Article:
Closer to a cure for dementia

Australian researchers have set upon a ground breaking discovery, which has the potential to lead to a possible diagnostic test for delirium and a cure for dementia.

Researchers from the Prince of Wales Hospital, Sydney have been hailed as the first in the world to discover a definite link between the cause of delirium and the cause of dementia in a recent ground breaking study.

The research, published in the Journal of Gerontology: Medical Sciences, proved that delirium and dementia are linked through the brain’s abnormal metabolism of glucose. It is the only study to have ever shown that delirium, at a cellular level, can lead to dementia.

Associate Professor Gideon Caplan, who led the research team, explained how, as in the case of delirium, brain cells that do not metabolise glucose normally, do not function properly and eventually die. This deterioration of brain cells, he said, is a precursor to dementia.

“We looked at what’s actually happening in the brain during delirium,” said director of geriatric medicine at Sydney’s Prince of Wales Hospital, Professor Caplan.

“What we found was a profound alteration in glucose metabolism. Glucose is the main fuel for brain cells. When the brain switches from normal glucose to abnormal glucose metabolism, it becomes less efficient.

“The brain then works harder to produce more energy for itself. The by-products of abnormal glucose metabolism are radical oxygen species which leads to brain cells dying.”

“…This means that much of the damage to the brain seen with dementia happens during episodes of delirium; and that better treatment of delirium may help to prevent or slow the progression of dementia.”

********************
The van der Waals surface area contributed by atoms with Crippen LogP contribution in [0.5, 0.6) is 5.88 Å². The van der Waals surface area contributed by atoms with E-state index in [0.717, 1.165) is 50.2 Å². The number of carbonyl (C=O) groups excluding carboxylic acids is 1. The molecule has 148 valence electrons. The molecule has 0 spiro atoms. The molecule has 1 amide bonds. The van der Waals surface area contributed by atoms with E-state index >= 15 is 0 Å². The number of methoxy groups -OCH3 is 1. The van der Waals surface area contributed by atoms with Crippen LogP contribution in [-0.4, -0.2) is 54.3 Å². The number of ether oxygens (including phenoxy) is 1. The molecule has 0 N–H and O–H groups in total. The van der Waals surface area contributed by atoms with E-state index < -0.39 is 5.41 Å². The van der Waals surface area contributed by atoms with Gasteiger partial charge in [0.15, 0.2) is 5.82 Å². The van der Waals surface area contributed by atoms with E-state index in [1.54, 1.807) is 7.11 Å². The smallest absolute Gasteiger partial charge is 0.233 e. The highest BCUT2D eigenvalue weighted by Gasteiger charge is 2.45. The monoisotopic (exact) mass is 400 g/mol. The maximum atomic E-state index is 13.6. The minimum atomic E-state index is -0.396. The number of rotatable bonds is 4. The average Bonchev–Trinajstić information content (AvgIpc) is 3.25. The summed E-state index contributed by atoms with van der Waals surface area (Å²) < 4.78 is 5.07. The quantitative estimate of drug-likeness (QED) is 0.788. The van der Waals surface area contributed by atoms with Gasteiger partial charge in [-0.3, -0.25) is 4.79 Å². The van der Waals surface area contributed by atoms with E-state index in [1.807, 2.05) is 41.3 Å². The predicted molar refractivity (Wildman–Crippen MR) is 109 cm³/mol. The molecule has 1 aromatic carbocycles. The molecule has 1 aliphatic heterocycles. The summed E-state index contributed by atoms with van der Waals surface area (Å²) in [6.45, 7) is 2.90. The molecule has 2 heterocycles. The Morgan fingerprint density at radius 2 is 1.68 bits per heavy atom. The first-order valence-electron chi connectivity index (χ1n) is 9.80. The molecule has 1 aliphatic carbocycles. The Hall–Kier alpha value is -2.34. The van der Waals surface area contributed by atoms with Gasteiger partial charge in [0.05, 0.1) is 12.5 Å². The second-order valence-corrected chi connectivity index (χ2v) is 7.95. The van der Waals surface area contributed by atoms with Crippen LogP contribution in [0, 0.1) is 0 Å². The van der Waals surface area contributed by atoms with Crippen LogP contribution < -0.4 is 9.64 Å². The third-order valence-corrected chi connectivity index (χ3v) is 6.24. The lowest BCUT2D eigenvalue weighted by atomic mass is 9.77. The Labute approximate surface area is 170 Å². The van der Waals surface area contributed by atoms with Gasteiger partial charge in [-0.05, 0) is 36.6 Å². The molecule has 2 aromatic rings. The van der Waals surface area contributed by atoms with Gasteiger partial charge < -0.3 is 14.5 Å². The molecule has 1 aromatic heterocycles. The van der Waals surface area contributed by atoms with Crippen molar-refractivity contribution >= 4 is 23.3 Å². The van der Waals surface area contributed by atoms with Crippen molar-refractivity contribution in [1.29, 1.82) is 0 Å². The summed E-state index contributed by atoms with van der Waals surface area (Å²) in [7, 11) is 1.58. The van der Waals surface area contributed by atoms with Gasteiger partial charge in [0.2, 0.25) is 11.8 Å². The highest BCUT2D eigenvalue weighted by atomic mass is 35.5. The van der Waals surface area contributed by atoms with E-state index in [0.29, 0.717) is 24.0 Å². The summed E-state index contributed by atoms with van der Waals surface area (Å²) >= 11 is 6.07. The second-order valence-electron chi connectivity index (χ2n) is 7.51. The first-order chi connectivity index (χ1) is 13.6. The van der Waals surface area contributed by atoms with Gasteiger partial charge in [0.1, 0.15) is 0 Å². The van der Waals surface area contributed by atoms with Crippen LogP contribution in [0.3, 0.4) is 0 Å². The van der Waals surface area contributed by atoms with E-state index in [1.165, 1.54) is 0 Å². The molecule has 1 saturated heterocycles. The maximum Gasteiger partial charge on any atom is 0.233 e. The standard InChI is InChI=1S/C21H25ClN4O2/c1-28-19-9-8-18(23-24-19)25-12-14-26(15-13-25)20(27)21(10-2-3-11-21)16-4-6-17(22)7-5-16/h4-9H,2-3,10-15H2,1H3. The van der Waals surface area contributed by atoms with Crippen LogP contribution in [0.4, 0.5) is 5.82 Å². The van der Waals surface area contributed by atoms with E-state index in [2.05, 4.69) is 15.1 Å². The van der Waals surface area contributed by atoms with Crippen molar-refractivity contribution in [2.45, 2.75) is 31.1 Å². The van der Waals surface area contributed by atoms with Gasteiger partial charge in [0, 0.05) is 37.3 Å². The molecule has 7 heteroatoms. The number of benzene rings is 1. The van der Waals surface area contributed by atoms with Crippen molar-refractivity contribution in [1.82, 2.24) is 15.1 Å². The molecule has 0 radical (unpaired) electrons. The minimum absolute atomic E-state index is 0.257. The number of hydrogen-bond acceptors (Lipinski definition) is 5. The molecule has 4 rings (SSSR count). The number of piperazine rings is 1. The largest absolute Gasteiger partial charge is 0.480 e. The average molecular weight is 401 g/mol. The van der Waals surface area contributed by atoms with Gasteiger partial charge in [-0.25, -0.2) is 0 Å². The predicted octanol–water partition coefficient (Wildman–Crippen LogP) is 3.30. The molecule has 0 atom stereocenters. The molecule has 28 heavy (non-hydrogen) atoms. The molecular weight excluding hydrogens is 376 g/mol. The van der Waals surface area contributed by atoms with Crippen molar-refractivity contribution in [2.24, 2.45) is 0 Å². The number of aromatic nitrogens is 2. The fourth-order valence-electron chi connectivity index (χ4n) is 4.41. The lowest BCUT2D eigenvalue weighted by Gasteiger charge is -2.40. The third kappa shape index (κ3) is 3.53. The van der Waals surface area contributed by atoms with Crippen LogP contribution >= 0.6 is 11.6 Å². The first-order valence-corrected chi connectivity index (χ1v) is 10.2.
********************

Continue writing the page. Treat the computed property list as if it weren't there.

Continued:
Delirium is one of the major drivers of Alzheimer’s dementia. It is often a trigger for hospitalisation in the elderly and a common syndrome affecting older people in hospital. The findings therefore have the potential to lead to a diagnostic blood test for delirium and a new treatment for dementia.

“Delirium is common in hospitals….If we have a diagnostic test for delirium it will lead to better recognition and prompt treatment,” he said.

“And a specific treatment for delirium would then reduce the development or progression of dementia, or both.

“People are more prone to get dementia if they have [experienced delirium]. If we can stop delirium when it happens then hopefully we will stop them from developing dementia.”

Professor Caplan said that previous trials, conducted by drug companies, have focused on amyloid metabolism instead of glucose metabolism. 

“We believe that by exploring this pathway, we will have more chance of finding a cure for dementia.”

The research was conducted with the support of the Cell Biology Lab at the University of New South Wales.
 

Tags: aged-care, delirium, dementia, prince-of-wales-hospital, university-of-new-south-wales,

2 thoughts on “Closer to a cure for dementia

  1. My father in law had a double heart bypass in the late 1990’s. When we visited him the following night, he displayed signs of delirium. He wasn’t making sense and was extremely suspicious and accusing the nursing staff and doctors of being out to get him etc. I approached the doctor at the hospital about his behaviour as I was extremely concerned. He said this was sometimes associated with the anaethestic – but he had been operated on over 24 hours earlier. He now has severe dementia, first signs were noticed in 2005.
    He is 78 years old.

  2. My mother, who is now 92 and has severe old age dementia, only started showing signs of dementia when she was diagnosed with high blood pressure (she had always had low blood pressure until then) and was put onto medication for it. I have always blamed the medication because my neighbour had previously been put onto the same medication and soon after, dementia had set in.

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